NP vs. MD: Understanding the Differences

An NP and an MD in masks and protective clothing attend to a patient.

Whether they are a registered nurse taking a patient’s vital signs or a physician prescribing a much-needed medication, every health care worker plays an important role. In today’s health care system, nurse practitioners (NPs) and doctors of medicine (MDs) have important roles that often intersect.

When comparing the two roles, NP vs. MD, it’s clear they have many similarities. For example, both NPs and MDs work in health care facilities such as hospitals, clinics, and private practices. Additionally, NPs and MDs do many of the same patient care tasks, especially in states where NPs have full practice authority.

Although nurse practitioners and doctors work in the same environments, treat many of the same patients, and perform several overlapping duties in patient care, the roles definitely have distinct differences. Specifically, the differences lie in education, salary, and job roles and responsibilities.

For instance, a doctor would complete a four-year medical program to become either a doctor of osteopathic medicine (DO) or an MD, while an NP would need to complete a Master of Science in Nursing program. Additionally, aspiring NPs have the option to select a specialty for their master’s program. Some common choices include family care, pediatrics, and psychiatric mental health care.

NP vs. MD — Job Role and Responsibilities

Although NPs and MDs both deliver patient care, there are some key differences regarding how they can and cannot treat patients.

Medical doctors have full practice authority in every state, which means they have the ability to:

  • Diagnose and treat acute conditions
  • Order and interpret diagnostic tests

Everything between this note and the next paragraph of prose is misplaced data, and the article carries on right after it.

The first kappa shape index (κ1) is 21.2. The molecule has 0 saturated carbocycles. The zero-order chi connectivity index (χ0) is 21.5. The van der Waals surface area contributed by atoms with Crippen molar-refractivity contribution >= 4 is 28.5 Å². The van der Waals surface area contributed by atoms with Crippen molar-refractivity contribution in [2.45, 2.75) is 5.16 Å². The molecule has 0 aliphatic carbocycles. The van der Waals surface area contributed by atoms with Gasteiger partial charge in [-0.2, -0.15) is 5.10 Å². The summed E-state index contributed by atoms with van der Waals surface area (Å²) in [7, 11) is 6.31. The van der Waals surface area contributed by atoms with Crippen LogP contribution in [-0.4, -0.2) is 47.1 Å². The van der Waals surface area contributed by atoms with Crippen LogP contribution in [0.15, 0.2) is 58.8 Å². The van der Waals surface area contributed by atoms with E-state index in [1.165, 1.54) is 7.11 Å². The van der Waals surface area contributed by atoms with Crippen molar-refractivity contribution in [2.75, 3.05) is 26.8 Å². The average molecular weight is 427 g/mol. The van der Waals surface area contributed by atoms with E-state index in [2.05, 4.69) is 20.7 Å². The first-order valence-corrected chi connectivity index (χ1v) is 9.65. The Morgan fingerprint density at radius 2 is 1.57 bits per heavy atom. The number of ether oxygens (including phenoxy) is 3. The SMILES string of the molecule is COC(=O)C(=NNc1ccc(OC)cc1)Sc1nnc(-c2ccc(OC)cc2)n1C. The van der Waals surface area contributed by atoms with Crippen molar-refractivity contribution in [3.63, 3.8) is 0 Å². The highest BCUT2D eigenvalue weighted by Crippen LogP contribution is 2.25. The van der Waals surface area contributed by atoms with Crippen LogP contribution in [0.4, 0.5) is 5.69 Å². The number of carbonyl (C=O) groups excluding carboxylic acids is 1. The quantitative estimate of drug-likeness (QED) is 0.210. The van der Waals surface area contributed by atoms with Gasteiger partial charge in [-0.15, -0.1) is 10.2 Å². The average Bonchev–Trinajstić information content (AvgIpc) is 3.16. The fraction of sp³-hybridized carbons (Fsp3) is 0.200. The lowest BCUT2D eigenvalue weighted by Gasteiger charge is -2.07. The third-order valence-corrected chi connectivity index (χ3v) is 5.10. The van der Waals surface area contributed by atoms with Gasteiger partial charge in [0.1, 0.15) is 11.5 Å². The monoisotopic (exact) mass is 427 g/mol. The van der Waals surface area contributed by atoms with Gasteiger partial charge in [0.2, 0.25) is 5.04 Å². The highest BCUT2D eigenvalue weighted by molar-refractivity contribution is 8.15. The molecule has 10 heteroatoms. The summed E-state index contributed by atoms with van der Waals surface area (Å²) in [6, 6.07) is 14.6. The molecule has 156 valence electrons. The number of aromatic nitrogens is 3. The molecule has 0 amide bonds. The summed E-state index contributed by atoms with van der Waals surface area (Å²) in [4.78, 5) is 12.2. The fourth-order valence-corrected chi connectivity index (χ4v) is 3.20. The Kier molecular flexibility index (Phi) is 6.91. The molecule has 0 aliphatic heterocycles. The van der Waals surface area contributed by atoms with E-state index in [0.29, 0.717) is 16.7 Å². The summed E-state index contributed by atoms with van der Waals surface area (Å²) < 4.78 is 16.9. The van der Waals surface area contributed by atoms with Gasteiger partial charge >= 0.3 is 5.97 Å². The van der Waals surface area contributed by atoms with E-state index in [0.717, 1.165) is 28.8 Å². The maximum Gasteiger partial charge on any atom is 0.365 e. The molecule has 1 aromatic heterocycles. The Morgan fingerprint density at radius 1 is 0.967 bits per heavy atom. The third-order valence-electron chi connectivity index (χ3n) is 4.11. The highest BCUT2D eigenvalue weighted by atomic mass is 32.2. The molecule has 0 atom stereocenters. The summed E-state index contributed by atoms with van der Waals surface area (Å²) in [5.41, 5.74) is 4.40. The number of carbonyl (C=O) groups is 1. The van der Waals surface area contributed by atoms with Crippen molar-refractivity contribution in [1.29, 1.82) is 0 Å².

• Manage a patient’s overall care as their primary health care provider
  • Counsel patients and provide treatment plans
  • Prescribe medications
  • Perform surgery (applies to specialized physicians)

NPs, on the other hand, will either have full practice authority, reduced practice authority, or restricted practice authority, depending on the state they work in. Practice authorities for NPs break down as follows:

  • Full practice authority: Full practice authority states allow an NP to perform all the same functions (except for surgery) as an MD, including prescribing medications.
  • Reduced practice authority: In reduced practice states, the state practice and licensure laws reduce an NP’s authority. The law requires that the NP make a career-long collaborative agreement with an MD to provide patient care services. If no collaborative agreement is in place, then one or more elements of the NP’s practice is reduced.
  • Restricted practice: In restricted practice states, state practice and licensure laws restrict at least one element of the NP’s practice abilities. State law requires the NP to have career-long supervision conducted by an MD, to have their responsibilities delegated by an MD, or to be managed by a team of physicians.

In addition to the differences in responsibilities, one other big difference when making the NP vs. MD comparison is the medical models each follows. Nurse practitioners follow the nursing model, a holistic form of patient care that emphasizes the psychosocial impact of a diagnosis on a patient. By comparison, MDs follow the medical model, which focuses purely on treating the patient’s disease or illness. Neither model is deemed superior or inferior. They are simply different approaches.

NP vs. MD — Education and Certification